by Carston Johannsen
Published by Duke University Press, 2016 | 163 pages
Almost three years ago, I sent Christina Sharpe all of my notes for the first chapter of my dissertation. Someone needed to see, to verify, the archive of my suffering and work, to untangle the ugly “orthography” of trauma (re)inscribed onto my being for thinking Black thoughts in increasingly hostile territories.
Almost three years ago, I reached out—into the dark of the ship’s hold, rocked and shaken by clamoring calamity storming disaster—to Christina Sharpe. Against all expectation—the lowering and discarding of expectation being part of my training—she reached back, at first as mentor and advisor to my then, graduate student self. More recently, she reached out once more through In the Wake: On Blackness and Being, her critical, caring exploration of what it is to be, think, create, live, and die as Black peoples “in the wake” of legal chattel slavery.
As is made clear in In the Wake, Sharpe’s volume is written for Black peoples “living blackness in the diaspora in the still unfolding aftermaths of Atlantic chattel slavery”—that is, for Black peoples living and dying “in the wake.” Taking into account the many definitions and resonances of the word, “wake”—“the keeping watch with the dead, the path of a ship, a consequence of something, in the line of flight and/or sight, awakening, and consciousness”—Sharpe explores what might happen if we understand Black being in the wake as “a form of consciousness.” Most imperatively, she considers the nature, mechanics, and stakes of the kind of work, wake work, Black peoples have done, do, and might do, as we “occupy and are occupied by” the wake, by its resonant meanings, and by the deathly logics it carries. Through the images, poetry, literature, theory, lives, and deaths to which she turns and, importantly, repeatedly returns in her text—rather, one might say that she stays with them in the wake—Sharpe theorizes how we might “imagine” Black life and death “otherwise” from within, with, and against the wake.
Sharpe begins her text and her theorization of the wake autobiographically, wading us through the thickness of the deaths of her eldest sister, IdaMarie Sharpe, her nephew, Caleb Williams, and her brother, Stephen Wheatley Sharpe, all occurring over the course of ten months, between May 2013 and February 2014. Citing Saidiya Hartman, she begins with the personal because the “autobiographical example” enacts an attempt “to look at historical and social processes and one’s own formation as a window onto social and historical processes, as an example of them.” Through this window, or perhaps this rupture, we bear witness to death—or, rather, we bear witness to a life surrounded by and bound up with death and repeated dying; a life that knows death deeply and intimately; a life for which death appears not only as the (slave) ship or the unimaginable conditions of its hold, but also, and disastrously so, as the water and the weather. Through the window, through a specific family’s lives-and-deaths, we bear witness to the space, time, conditions and climate of Black life, lived inextricably with death, in the wake.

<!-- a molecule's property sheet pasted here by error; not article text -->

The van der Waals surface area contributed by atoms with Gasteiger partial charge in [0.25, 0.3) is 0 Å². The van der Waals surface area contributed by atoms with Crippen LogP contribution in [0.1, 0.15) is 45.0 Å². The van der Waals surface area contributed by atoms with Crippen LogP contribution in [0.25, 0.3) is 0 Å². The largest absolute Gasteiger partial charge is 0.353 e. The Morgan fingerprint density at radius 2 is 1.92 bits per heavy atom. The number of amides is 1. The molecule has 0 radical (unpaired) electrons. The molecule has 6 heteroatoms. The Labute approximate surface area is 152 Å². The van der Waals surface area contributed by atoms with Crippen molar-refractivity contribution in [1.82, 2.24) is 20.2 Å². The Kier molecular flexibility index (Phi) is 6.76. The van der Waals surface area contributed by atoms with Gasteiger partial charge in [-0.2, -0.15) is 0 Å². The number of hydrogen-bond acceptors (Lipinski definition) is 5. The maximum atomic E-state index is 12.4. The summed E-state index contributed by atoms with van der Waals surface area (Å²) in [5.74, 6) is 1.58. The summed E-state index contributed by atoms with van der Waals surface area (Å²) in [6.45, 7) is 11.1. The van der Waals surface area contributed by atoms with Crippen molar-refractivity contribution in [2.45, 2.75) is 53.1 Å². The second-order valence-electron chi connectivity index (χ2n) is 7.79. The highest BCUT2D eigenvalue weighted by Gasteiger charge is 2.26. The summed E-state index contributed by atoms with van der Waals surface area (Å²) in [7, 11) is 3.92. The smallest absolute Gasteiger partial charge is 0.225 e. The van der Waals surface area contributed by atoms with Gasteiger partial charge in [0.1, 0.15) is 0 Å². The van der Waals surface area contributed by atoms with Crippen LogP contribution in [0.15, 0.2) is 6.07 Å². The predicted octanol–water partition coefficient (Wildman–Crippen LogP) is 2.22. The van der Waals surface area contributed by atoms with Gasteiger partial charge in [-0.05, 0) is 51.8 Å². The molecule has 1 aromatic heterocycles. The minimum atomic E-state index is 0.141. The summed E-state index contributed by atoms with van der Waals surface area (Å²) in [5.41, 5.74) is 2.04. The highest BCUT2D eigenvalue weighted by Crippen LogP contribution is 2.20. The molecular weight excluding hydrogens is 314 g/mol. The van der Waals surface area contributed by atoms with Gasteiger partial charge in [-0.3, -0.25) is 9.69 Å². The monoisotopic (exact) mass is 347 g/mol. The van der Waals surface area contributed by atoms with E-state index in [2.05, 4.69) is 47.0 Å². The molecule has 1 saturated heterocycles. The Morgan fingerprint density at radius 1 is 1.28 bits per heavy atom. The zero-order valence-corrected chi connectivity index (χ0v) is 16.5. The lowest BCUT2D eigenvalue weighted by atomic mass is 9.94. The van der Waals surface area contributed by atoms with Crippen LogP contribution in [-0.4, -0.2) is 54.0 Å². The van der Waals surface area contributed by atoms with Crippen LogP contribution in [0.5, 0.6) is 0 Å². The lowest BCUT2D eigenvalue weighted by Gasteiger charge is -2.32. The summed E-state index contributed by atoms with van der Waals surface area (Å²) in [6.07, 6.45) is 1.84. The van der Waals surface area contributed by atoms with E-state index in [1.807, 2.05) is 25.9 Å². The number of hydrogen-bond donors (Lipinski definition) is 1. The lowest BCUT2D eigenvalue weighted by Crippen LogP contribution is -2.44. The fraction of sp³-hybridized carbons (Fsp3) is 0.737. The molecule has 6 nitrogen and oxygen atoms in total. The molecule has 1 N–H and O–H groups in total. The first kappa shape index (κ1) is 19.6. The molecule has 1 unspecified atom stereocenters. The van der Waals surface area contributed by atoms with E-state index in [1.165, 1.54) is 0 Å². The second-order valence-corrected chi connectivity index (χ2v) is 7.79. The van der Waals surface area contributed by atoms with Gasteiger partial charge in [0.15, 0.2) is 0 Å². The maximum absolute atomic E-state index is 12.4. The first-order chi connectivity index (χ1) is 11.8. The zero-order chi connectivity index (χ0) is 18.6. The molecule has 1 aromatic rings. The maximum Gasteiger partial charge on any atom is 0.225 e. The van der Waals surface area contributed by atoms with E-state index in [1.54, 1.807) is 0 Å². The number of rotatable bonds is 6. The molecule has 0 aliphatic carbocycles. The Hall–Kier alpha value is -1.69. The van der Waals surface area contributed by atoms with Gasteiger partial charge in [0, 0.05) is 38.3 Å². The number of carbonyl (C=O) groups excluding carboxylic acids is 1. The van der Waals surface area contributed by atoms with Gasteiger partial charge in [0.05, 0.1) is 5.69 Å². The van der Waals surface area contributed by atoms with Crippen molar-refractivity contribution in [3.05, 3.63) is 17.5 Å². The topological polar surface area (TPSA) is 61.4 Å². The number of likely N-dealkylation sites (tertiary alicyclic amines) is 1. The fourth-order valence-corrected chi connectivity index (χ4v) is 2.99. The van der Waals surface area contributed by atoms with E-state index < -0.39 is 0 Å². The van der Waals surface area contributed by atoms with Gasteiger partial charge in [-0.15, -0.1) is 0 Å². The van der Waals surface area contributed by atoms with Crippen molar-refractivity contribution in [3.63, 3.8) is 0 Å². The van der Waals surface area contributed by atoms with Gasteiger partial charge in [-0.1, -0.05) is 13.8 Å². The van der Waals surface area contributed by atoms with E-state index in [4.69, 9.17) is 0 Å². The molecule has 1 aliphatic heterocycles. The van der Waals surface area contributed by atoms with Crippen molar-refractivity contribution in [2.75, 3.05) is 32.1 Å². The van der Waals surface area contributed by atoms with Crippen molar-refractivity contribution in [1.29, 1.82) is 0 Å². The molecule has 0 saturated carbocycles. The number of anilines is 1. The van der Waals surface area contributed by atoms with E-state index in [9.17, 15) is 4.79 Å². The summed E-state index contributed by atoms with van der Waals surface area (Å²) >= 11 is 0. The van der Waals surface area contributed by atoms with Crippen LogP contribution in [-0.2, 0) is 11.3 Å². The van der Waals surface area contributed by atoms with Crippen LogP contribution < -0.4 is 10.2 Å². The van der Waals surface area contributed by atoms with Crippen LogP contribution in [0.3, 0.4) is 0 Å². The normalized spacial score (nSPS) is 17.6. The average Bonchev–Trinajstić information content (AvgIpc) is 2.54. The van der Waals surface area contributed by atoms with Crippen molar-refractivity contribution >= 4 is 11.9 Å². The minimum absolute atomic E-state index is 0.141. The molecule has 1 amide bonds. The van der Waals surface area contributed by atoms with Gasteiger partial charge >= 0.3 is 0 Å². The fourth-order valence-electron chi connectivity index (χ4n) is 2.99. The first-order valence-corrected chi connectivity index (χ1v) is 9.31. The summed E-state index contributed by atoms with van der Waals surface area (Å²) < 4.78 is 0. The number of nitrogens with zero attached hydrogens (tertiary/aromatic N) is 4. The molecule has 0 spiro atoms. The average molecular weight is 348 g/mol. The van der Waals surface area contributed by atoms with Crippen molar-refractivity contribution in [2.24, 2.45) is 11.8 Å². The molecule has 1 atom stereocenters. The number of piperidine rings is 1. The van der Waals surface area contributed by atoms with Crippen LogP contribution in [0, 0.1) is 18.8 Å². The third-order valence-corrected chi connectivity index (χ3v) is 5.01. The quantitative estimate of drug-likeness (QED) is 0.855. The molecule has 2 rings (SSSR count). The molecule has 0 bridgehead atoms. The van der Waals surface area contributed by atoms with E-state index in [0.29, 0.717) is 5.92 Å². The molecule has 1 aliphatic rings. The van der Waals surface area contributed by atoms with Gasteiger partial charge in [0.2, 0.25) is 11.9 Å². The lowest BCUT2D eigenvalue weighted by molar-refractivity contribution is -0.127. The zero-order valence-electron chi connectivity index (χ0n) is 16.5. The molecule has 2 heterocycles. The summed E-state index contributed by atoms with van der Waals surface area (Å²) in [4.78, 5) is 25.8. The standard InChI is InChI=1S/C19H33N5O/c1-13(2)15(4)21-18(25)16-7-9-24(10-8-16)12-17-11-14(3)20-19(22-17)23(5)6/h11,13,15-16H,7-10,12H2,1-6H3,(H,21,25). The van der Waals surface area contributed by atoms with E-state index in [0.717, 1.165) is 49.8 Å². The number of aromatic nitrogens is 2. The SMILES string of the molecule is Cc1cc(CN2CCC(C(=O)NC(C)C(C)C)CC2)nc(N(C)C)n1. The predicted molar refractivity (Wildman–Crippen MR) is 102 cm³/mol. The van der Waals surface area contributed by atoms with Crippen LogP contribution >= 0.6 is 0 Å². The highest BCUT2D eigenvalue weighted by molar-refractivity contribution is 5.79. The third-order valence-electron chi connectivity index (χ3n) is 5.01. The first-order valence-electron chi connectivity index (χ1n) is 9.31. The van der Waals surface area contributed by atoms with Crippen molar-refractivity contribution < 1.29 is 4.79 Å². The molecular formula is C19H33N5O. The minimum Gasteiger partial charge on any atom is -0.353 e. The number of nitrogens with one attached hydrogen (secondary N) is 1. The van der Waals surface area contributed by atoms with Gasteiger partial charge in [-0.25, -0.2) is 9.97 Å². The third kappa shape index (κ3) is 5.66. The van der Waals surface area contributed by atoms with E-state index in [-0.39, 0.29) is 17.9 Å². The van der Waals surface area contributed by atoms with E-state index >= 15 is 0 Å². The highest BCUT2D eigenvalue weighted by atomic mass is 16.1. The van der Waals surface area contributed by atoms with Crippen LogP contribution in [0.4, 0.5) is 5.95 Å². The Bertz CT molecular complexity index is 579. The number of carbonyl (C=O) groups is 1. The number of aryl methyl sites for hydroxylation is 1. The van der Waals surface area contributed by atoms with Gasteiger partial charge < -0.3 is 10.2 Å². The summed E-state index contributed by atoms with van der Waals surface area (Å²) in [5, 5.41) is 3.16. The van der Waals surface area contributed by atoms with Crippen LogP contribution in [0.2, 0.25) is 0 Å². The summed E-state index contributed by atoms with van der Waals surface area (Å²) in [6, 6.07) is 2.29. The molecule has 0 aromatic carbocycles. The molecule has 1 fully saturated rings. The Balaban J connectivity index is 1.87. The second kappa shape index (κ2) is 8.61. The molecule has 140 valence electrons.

Imperative for Sharpe, and for all of we who inhabit the wake of enslavement, is an ensemble of questions aimed at the work of Black being—questions Frank B. Wilderson III might describe as “menacing and unbearable:” “What does it mean to defend the dead? To tend to the Black dead and dying: to tend to the Black person, to Black people, always living in the push toward death?” Further, what might emerge should we-in-the-wake really harness “the power of sitting with someone as they die,” and really, devotionally be about “the important work of sitting (together) in the pain and sorrow of death as a way of marking, remembering…celebrating” and “[trying] to really see” Black life, “if only momentarily?”
Against the “dysgraphia” and misnaming that subject Black being to every order of disaster, Sharpe works to “find the language for this work…to find the words that will articulate care…[and] to sound a new language,” to consider “how to perform the labor” of those words and that language. Chapter by chapter she proceeds, carefully working to examine the space and time of Black subjection in the antiblack world, while also taking care to “insist”—a verb Sharpe returns to repeatedly—upon real, fleeting and/or fractured glimpses of Black life scattered throughout the violence of the archive. Be that deathly life on or as “The Ship,” (Chapter 2), life as “boat people,” which is life marked by the figure of the slave ship—itself like the photograph of the young Haitian girl with “ship” mysteriously, menacingly, taped to her forehead (Sharpe returns to this girl and her image throughout the text). Or, be it in “The Hold” of the ship (Chapter 3), known by all its attendant conditions and resonant images, which continues to hold—bind, contain, strangle—us, the very same hold which we (are made to) hold within, in the flesh. Or, be it in the gasping for air against the reality of the “disaster” that is “The Weather” and the water (Chapter 4) that is antiblackness. In every iteration of the space and time of Black life and death, life/death, Sharpe locates a moment, glimpse, or fragment that insists Black life/death through the wake.